Well are ya gonna step in front of the camera to wave to the crowd? Ya gotta bunch checkin ya out! Cmon Aussie!:)

It's on the 1st floor, pretty hard to get in front of it unless i climb onto the neighbours roof.
Member Since: September 30, 2007 Posts: 9 Comments: 15932
Quoting AussieStorm:
My cam is on. Its a beautiful clear day.

Live Video streaming by Ustream


Cool Aussie. Glad to see you got it to work. Looked earlier this morning but it was still dark. lol
Member Since: August 22, 2008 Posts: 12 Comments: 6010
255. bophame 1:12 AM GMT on February 15, 2010

Thank you kindly for your suggestion. However, I stopped at the "global warming high priest Phil Jones" line.

BoynSea
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Quoting AussieStorm:
My cam is on. Its a beautiful clear day.

Live Video streaming by Ustream


Well are ya gonna step in front of the camera to wave to the crowd? Ya gotta bunch checkin ya out! Cmon Aussie!:)
Member Since: June 12, 2005 Posts: 6 Comments: 8185
Looks like a decent line of snow moving through AR, NW LA, and E TX as it continues to press south and east...hopefully it'll stay together long enough to press all the way through the Panhandle, even down towards the coast this time.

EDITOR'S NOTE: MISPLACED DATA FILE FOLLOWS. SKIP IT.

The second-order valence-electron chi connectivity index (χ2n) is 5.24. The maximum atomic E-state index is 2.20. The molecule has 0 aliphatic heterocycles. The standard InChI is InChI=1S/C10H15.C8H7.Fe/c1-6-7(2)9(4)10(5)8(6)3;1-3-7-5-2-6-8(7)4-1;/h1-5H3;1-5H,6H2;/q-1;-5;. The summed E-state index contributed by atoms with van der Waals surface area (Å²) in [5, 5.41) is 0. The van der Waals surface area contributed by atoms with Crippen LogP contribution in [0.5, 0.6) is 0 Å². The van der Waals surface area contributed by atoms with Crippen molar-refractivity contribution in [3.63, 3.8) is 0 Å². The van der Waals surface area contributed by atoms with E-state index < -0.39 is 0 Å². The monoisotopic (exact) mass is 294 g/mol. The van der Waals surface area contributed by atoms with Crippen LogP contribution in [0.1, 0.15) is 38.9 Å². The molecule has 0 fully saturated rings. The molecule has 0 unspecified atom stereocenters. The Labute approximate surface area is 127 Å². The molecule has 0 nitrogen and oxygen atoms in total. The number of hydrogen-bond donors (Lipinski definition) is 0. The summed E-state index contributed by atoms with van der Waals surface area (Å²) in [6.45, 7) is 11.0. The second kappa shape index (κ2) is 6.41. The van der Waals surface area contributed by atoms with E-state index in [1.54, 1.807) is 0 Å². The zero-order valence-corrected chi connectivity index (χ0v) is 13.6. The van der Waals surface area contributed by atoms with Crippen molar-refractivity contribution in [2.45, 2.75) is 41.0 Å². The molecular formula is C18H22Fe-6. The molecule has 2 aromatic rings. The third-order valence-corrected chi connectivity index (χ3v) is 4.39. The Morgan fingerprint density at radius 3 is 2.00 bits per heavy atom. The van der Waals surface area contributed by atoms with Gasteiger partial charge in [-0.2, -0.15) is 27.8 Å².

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My cam is on. Its a beautiful clear day.

Live Video streaming by Ustream
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261. xcool
snow for slidell la wow
Member Since: September 26, 2009 Posts: 2 Comments: 15625
It is interesting to understand how many tree samples made graphs happen. Do you know how many made the hockey stick graph over time?

Then consider the definitive influence of special interest provided data (if you want to call it that) in the IPCC report and the ES. That information directly impacted governmental policy and cost everyone Trillions.

I have read and purchased more papers than I care to think about. I don't like the status of this science. It reeks of wrong doing. Peer review?

Here is an interesting paper if you like to peruse it. It is linked in this article as a PDF.

I hope we can get away from controversy and get back to science.

One of the most striking things I have viewed was the admission of Phil Jones considering suicide after the emails were released. What does that tell you?

New paper on mathematical analysis of GHG

And how about that DNA from Bugs, flora and fauna in South Central Greenland's 2,000 meter deep ice cores? Let alone tree remnants on the Northern Coast.
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258. beell
DAY 1 CONVECTIVE OUTLOOK
NWS STORM PREDICTION CENTER NORMAN OK
0608 PM CST SUN FEB 14 2010

...SFC COLD FRONT
-- ANALYZED AT 23Z NEAR LINE FROM DYR-GLH-MLU-JAS-SAT-DRT -- IS FCST